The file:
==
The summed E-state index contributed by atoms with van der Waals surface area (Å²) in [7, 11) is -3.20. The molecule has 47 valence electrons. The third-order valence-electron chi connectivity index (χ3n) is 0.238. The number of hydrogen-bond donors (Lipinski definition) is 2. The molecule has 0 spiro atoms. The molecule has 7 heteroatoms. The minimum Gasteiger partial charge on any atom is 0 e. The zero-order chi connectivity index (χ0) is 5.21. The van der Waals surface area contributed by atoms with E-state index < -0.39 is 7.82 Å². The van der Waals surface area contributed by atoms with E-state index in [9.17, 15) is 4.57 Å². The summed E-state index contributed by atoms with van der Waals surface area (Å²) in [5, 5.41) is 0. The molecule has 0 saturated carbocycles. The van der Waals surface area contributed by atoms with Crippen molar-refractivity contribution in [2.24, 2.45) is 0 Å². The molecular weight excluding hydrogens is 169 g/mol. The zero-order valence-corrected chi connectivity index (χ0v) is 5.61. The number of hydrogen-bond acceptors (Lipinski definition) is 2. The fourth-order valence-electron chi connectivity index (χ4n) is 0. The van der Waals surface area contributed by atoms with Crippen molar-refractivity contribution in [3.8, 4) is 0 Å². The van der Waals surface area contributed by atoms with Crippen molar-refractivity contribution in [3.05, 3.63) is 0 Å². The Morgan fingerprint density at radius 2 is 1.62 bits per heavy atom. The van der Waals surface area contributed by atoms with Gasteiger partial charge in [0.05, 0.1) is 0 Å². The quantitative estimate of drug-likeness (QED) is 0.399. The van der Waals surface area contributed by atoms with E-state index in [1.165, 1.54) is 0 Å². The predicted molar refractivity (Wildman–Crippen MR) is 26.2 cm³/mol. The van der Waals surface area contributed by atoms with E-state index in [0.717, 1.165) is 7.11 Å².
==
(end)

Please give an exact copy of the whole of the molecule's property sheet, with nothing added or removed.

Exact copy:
The summed E-state index contributed by atoms with van der Waals surface area (Å²) in [7, 11) is -3.20. The molecule has 47 valence electrons. The third-order valence-electron chi connectivity index (χ3n) is 0.238. The number of hydrogen-bond donors (Lipinski definition) is 2. The molecule has 0 spiro atoms. The molecule has 7 heteroatoms. The minimum Gasteiger partial charge on any atom is 0 e. The zero-order chi connectivity index (χ0) is 5.21. The van der Waals surface area contributed by atoms with E-state index < -0.39 is 7.82 Å². The van der Waals surface area contributed by atoms with E-state index in [9.17, 15) is 4.57 Å². The summed E-state index contributed by atoms with van der Waals surface area (Å²) in [5, 5.41) is 0. The molecule has 0 saturated carbocycles. The van der Waals surface area contributed by atoms with Crippen molar-refractivity contribution in [2.24, 2.45) is 0 Å². The molecular weight excluding hydrogens is 169 g/mol. The zero-order valence-corrected chi connectivity index (χ0v) is 5.61. The number of hydrogen-bond acceptors (Lipinski definition) is 2. The fourth-order valence-electron chi connectivity index (χ4n) is 0. The van der Waals surface area contributed by atoms with Crippen molar-refractivity contribution in [3.8, 4) is 0 Å². The van der Waals surface area contributed by atoms with Crippen molar-refractivity contribution in [3.05, 3.63) is 0 Å². The Morgan fingerprint density at radius 2 is 1.62 bits per heavy atom. The van der Waals surface area contributed by atoms with Gasteiger partial charge in [0.05, 0.1) is 0 Å². The quantitative estimate of drug-likeness (QED) is 0.399. The van der Waals surface area contributed by atoms with E-state index in [1.165, 1.54) is 0 Å². The predicted molar refractivity (Wildman–Crippen MR) is 26.2 cm³/mol. The van der Waals surface area contributed by atoms with E-state index in [0.717, 1.165) is 7.11 Å².